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An Arab-Jewish ice cream shop’s sweet story
Posted By Viva Sarah Press On December 31, 2012 @ 12:00 am In Coexistence | 1 Comment
At the new ice cream parlor in Tarshiha, the common language is the sound of a lick. With a mixed clientele of Muslims, Christians and Jews from Israel and abroad, visitors will hear Hebrew, Arabic, English and a smattering of other languages being spoken between licks.
Adam Ziv and Alaa Sawitat opened Bouza (“ice cream” in Arabic) last July and have attracted a steady stream of clientele curious about this partnership between an Arab Muslim and a Jewish kibbutznik in the Tarshiha shuk (marketplace), which is not usually associated with swanky ice cream stores. What also helps business is that the nearest homemade ice cream shop in the Western Galilee is 16 kilometers away.
But it’s the taste that brings customers back, says Ziv.
“We’re not just a novelty of being a Muslim-Jewish coexistence ice cream store,” Ziv tells ISRAEL21c. “We make ice cream that people like.”
Bouza’s customers range from schoolchildren (who pay the equivalent of just $1.25 if they come in school uniform) to grandparents. Ice cream is served by portion size and not by the scoop, with prices ranging between $2.35 and $4.50.
The beat of Tarshiha
In 1963, the city of Ma’alot-Tarshiha came about through a municipal merger of the Arab town of Tarshiha and the Jewish town of Ma’alot. The artificial Lake Monfort, to the east of the city, as well as an annual international sculpture symposium, had been the two main attractions for tourists to the area.
And then in the last year, fashionable pubs and eateries started to open in the quiet Muslim-Christian side of the town.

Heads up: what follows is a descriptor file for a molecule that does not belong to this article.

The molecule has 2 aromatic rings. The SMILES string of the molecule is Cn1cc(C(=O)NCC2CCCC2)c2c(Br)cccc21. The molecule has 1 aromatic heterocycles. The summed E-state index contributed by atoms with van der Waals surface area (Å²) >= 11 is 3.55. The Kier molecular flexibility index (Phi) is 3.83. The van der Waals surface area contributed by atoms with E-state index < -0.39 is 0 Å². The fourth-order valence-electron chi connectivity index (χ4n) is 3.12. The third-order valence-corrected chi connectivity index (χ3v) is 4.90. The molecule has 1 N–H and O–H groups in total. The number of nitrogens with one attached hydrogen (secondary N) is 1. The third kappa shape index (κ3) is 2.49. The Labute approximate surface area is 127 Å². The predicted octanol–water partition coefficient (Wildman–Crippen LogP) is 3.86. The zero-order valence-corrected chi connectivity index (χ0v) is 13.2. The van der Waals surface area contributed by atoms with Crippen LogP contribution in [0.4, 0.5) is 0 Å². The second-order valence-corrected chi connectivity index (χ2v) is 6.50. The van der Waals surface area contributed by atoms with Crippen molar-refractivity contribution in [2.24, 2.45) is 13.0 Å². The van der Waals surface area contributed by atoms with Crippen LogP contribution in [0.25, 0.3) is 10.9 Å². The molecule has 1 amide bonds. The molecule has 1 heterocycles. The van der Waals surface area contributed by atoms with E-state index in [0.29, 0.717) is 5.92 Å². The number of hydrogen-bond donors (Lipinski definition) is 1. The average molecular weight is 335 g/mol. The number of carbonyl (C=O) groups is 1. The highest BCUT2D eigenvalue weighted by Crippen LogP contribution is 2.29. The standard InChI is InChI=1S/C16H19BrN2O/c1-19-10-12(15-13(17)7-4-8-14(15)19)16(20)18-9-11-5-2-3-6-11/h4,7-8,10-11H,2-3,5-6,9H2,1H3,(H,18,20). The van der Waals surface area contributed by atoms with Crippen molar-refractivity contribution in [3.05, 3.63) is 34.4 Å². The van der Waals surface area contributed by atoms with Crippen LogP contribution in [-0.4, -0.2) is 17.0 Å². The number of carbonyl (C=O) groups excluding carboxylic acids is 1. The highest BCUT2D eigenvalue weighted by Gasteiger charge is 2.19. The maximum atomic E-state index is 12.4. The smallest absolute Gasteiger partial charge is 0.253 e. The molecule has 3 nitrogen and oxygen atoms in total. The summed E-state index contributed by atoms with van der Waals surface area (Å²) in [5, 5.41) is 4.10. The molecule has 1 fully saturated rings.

For Ziv, the new beat of Tarshiha was perfect.
The 27-year-old Kibbutz Sasa resident, who belongs to a local band and performs with friends at small bars around the country, had just returned to Israel from a year-long trip around Europe and Africa. During his travels, Ziv apprenticed at gelaterias in Italy and ice cream shops in the Canary Islands.
Upon his return, Ziv asked longtime family friend Sawitat, a co-owner of one of the Galilee’s top bistros, for help finding a place to open a store. Together they chose Sawitat’s hometown of Tarshiha – and also joined forces. Ziv is in charge of making the ice cream. Sawitat handles the financial side of the business.
“From the moment I thought of opening an ice cream parlor, I looked for a place near Kibbutz Sasa that would also be cool,” Ziv told Hazman Hayarok newspaper. “I thought it would be amazing to build a business that is co-run by Jews and Arabs, a place where Jews and Arabs would come. … The other day we looked outside and saw people from a Jewish village in the Galilee sitting beside a group of Arab youths from Tarshiha. A friend of mine looked at me and said, ‘So, this is the new Middle East.’”
Kenafeh in a cone
Ice cream stores in Israel tend to offer up eccentric combinations. Hummus ice cream was last summer’s big hit, with gelaterias around the country mashing chickpeas into sugar and cream.
Bouza’s ingredients are a mix of local produce and Italian imports such as nut pastes and dark chocolate.
“People can designate our ice cream with whatever style they want,” says Ziv. “The technique is Italian but I don’t like to call it Italian ice cream. Our ice cream is influenced by the whole Galilee region.”
Ziv makes use of his marketplace location. On Saturday mornings he buys fresh ingredients from local farmers. He then employs older Tarshiha women, looking for added income, to help him prepare the fruits for his ice cream.
“Anything with nuts – hazelnuts, pine nuts, pistachio – these are our big sellers,” says Ziv. “We try some Middle Eastern mixes like pomegranate and lemongrass or chocolate and spearmint. We’re still working on a kanafeh [sweet Palestinian cheese pastry] flavored ice cream but haven’t found the right recipe yet. I don’t want to be too pretentious when making new flavors. Our motto is ‘simply ice cream’ – and that’s what we do. We make great ice cream for our customers.”
At the end of the day, Ziv says he is just trying to satisfy customers and hopes “they’ll remember the way back to Bouza.”
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